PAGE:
Top Things to Know: Medication Adherence & Blood Pressure (BP) Control

Published: October 07, 2021

  1. Hypertension is a major risk factor for stroke, heart disease and kidney disease. Over 55 million Americans are currently treated with antihypertensive drugs.
  2. Despite widespread treatment of hypertension resulting in a decline in heart disease and stroke, blood pressure (BP) control rates are not at optimum levels; medication adherence is a chief contributing factor.
  3. The World Health Organization defines adherence as the extent to which a person’s behavior – taking medication, following a diet, and/or executing lifestyle changes – corresponds with agreed recommendations from health care professionals.
  4. This scientific statement summarizes the current knowledge of medication non-adherence in relation to the national prevalence of poor BP control including methods for measuring medication adherence, risk factors for antihypertensive medications non-adherence and strategies for improving adherence to antihypertensive medications at the individual and the health system level.
  5. Several methods to assess adherence are described in this scientific statement including unstructured self-report or report by proxy, electronic drug monitors, direct observation, and biochemical detection of drug levels as examples.
  6. Factors associated with non-adherence include topical areas such as socioeconomic and demographic, therapy-related, healthcare system/team, patient-related, condition-related dimensions.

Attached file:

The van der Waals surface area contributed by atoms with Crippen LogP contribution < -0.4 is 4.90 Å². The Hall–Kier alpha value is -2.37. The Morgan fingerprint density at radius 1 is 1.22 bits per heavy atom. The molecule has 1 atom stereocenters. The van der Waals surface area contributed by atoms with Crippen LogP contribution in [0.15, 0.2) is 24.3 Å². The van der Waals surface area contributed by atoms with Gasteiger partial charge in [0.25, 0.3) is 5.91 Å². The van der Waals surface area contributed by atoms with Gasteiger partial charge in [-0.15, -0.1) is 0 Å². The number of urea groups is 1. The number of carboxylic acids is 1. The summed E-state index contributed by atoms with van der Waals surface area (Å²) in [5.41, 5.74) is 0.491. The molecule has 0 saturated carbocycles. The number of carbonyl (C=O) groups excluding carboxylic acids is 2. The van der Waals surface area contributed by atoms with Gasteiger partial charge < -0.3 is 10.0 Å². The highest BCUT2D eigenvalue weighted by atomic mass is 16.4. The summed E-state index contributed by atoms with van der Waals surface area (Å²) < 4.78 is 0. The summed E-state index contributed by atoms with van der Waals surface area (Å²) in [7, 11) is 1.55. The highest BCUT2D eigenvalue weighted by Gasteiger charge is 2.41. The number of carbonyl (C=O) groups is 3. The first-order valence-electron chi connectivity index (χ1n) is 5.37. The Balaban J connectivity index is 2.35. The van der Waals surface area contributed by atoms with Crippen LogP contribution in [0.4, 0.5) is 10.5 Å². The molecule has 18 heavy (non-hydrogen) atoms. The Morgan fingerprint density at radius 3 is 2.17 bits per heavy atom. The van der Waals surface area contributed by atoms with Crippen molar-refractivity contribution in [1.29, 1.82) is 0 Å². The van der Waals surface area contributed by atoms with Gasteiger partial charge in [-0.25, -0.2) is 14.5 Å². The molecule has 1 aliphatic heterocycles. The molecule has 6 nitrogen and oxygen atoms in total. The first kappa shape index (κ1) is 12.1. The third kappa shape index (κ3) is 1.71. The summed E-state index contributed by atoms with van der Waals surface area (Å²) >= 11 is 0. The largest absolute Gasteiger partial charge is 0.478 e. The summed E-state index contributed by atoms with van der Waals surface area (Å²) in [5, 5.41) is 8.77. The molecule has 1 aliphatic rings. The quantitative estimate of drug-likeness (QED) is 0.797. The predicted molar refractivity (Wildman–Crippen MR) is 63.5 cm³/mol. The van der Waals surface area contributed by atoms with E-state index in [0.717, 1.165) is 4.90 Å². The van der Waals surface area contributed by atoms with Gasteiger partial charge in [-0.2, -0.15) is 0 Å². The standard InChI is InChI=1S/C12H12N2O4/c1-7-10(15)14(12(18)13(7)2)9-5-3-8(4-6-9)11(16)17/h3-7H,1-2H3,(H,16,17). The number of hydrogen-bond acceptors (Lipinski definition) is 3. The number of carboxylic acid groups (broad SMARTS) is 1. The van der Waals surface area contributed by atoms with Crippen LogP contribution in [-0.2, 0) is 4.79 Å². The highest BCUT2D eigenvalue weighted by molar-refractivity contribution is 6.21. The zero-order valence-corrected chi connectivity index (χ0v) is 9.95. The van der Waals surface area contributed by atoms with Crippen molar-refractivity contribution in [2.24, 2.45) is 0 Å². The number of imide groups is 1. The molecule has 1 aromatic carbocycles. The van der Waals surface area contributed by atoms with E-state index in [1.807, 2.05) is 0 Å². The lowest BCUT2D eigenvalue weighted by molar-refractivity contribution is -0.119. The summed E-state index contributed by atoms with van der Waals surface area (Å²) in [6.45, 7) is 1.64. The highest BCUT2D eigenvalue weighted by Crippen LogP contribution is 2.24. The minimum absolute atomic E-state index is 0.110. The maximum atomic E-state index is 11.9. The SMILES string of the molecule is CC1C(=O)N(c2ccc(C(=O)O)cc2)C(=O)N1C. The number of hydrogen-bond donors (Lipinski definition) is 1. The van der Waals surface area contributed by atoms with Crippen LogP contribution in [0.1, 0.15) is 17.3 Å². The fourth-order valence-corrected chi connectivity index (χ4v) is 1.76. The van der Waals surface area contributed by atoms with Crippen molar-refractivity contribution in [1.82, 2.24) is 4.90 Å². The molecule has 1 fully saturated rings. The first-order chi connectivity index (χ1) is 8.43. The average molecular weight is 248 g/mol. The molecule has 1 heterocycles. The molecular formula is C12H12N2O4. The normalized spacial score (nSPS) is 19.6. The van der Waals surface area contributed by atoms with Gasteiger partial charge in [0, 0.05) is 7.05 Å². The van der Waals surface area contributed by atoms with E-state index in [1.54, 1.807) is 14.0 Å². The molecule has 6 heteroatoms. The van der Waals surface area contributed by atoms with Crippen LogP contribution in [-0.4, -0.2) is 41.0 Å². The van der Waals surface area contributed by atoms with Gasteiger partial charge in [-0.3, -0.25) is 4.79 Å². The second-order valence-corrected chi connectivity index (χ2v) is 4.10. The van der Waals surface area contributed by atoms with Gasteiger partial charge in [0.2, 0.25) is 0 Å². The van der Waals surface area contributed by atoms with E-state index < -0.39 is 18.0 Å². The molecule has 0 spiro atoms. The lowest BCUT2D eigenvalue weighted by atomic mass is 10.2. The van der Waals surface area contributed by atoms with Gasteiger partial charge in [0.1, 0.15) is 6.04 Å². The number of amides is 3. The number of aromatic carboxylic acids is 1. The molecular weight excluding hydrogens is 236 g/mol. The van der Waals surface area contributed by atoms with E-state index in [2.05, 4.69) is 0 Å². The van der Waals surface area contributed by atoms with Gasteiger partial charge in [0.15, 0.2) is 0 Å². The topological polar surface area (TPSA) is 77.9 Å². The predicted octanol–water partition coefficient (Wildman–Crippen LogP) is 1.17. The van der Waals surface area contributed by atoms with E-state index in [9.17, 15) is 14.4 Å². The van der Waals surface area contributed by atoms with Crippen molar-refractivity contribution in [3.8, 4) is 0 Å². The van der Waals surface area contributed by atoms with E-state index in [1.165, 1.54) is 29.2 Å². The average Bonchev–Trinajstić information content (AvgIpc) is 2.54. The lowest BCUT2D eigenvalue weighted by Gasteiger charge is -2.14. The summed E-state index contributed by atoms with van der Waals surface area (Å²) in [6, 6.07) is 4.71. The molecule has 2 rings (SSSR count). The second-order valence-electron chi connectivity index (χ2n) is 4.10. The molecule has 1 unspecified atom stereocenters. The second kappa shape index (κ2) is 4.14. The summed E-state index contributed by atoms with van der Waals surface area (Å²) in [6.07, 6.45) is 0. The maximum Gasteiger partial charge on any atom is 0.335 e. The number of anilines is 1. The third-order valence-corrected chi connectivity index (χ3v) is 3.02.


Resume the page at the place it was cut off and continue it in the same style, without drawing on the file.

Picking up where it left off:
7. Several interventions have been evaluated for improving medication adherence. These include patient education and counseling, medication regime management, reminders, monitoring and feedback, and incentives.
  8. To fully appreciate improvements in medication adherence, the limits within the construct of adherence must be considered Clinicians and patient behaviors relevant to adherence must be viewed within the broader context of society and the health care system. Within this notion are contributors such as nature and structure of our health insurance system, cost, access, literacy among is among others that are relevant to medication taking.
  9. Behavior of a health care professional must be considered in medication non-adherence. There is an assumption that if one health care professional prescribes an antihypertensive then another will continue the same treatment; this, as an example must be considered in evaluation of non-adherence.
  10. There is reason to be optimistic about adherence as interventions seem to be effective. Carefully examining all potential aspects of confounding what we believe we are seeing with non-adherence is critical to understanding the full picture of non-adherence. With this, tailoring the intervention to the barrier is also critical to successful adherence interventions.


Choudhry NK, Kronish IM, Vongpatanasin W, Ferdinand KC, Pavlik VN, Egan BM, Schoenthaler A, Houston Miller N, Hyman DJ; on behalf of the American Heart Association Council on Hypertension; Council on Cardiovascular and Stroke Nursing; and Council on Clinical Cardiology. Medication adherence and blood pressure control: a scientific statement from the American Heart Association [published online ahead of print October 7, 2021]. Hypertension. doi: 10.1161/HYP.0000000000000203